Last summer I wanted to work on the site with a couple of friends but the logic to build and deploy it was impossible to share and explain. It needed a rebuild and doing so gave me an opportunity to lean more heavily into some of the modern tooling that’s now available. These are the steps I took along the way.

1. Move the static site to Netlify

If you haven’t heard of Netlify it’s a platform for serving static sites. There are a lot of optimisations going on under the hood to make it efficient at doing this but what really makes it stand out is how user friendly it is. Within minutes you can be up and running with a full continuous integration and deployment pipeline for your site. That means no more copy and pasting CLI commands!

It took about an hour from opening an account to having something set up, and most of that time was spent trying to understand how to update the DNS on my domain name.

I was able to configure deployments and give team members access rights so they could make changes and see them reflected on the site within seconds - way better than what I had before!

2. Move the UI code to Preact-CLI

The good part about my previous implementation was it required zero network requests and was very lightweight. The bad part was everything else.

It’s a very simple UI but even so I wanted to write it in (p)react just because it’s so pleasant to use. I chose Preact over React purely because it was lighter.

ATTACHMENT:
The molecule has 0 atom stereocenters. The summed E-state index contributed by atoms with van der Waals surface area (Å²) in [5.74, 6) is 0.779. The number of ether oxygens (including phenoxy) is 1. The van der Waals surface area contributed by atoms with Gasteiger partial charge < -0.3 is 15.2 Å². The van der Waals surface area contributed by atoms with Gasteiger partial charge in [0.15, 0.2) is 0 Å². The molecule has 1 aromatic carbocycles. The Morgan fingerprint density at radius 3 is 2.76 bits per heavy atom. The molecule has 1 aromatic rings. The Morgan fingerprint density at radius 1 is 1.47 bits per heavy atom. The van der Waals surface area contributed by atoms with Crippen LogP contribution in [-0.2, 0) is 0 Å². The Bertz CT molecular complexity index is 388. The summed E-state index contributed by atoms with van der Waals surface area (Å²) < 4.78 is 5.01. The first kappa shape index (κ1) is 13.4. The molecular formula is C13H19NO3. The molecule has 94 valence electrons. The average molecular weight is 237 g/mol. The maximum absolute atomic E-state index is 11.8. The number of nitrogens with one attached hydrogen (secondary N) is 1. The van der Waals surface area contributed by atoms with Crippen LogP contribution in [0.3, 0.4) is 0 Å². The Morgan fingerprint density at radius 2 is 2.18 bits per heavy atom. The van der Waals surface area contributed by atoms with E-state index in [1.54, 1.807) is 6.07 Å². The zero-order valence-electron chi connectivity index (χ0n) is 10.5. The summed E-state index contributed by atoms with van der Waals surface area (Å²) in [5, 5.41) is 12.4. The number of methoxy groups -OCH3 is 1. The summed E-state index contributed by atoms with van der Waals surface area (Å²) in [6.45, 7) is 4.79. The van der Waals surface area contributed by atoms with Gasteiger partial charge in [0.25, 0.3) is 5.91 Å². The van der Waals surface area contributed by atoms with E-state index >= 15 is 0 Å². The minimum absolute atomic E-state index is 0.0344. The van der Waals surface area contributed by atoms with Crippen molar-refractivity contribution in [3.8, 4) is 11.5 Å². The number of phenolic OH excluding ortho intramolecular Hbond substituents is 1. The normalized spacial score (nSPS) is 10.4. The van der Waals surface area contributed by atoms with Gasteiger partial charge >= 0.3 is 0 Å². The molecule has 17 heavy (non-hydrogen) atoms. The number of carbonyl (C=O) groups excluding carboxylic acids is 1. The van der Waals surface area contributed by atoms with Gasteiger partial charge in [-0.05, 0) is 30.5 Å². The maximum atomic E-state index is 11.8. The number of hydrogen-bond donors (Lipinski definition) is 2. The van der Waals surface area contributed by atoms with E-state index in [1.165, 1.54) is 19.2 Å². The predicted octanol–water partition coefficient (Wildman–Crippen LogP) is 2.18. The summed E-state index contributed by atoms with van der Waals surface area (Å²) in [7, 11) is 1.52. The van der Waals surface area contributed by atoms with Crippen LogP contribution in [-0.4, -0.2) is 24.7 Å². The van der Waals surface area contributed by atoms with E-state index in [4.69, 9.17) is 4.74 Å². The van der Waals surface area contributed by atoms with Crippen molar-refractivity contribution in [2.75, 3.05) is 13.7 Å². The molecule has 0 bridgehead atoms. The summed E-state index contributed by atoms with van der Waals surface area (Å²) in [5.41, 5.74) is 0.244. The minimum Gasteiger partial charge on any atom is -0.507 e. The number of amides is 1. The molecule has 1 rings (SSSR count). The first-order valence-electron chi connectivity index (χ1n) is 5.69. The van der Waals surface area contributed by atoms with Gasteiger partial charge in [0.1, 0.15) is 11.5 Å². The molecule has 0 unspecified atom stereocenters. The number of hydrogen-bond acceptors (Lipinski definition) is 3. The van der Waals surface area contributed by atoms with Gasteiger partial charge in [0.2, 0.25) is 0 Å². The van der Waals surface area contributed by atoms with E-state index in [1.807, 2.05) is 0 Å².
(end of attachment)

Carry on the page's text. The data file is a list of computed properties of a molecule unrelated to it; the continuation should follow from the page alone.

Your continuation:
One thing I definitely didn’t want to manage was an elaborate build process. All I wanted was to be able to compile JS and CSS and serve it in an optimised format. So I picked up Preact-CLI which is a zero config build tool with all the right optimizations and server rendering built in. I could write modern JS, use CSS modules and drop in whatever other static assets I needed, Preact-CLI would serve them up statically or via a hot-reloading dev server. It worked really nicely out of the box.

The only thing I opted out of here was service workers. It’s something I wanted to have total control of - partly because their power scares me and partly because it was a good opportunity to learn how they work myself. I added this functionality much later on.

3. Move the lambda to a netlify function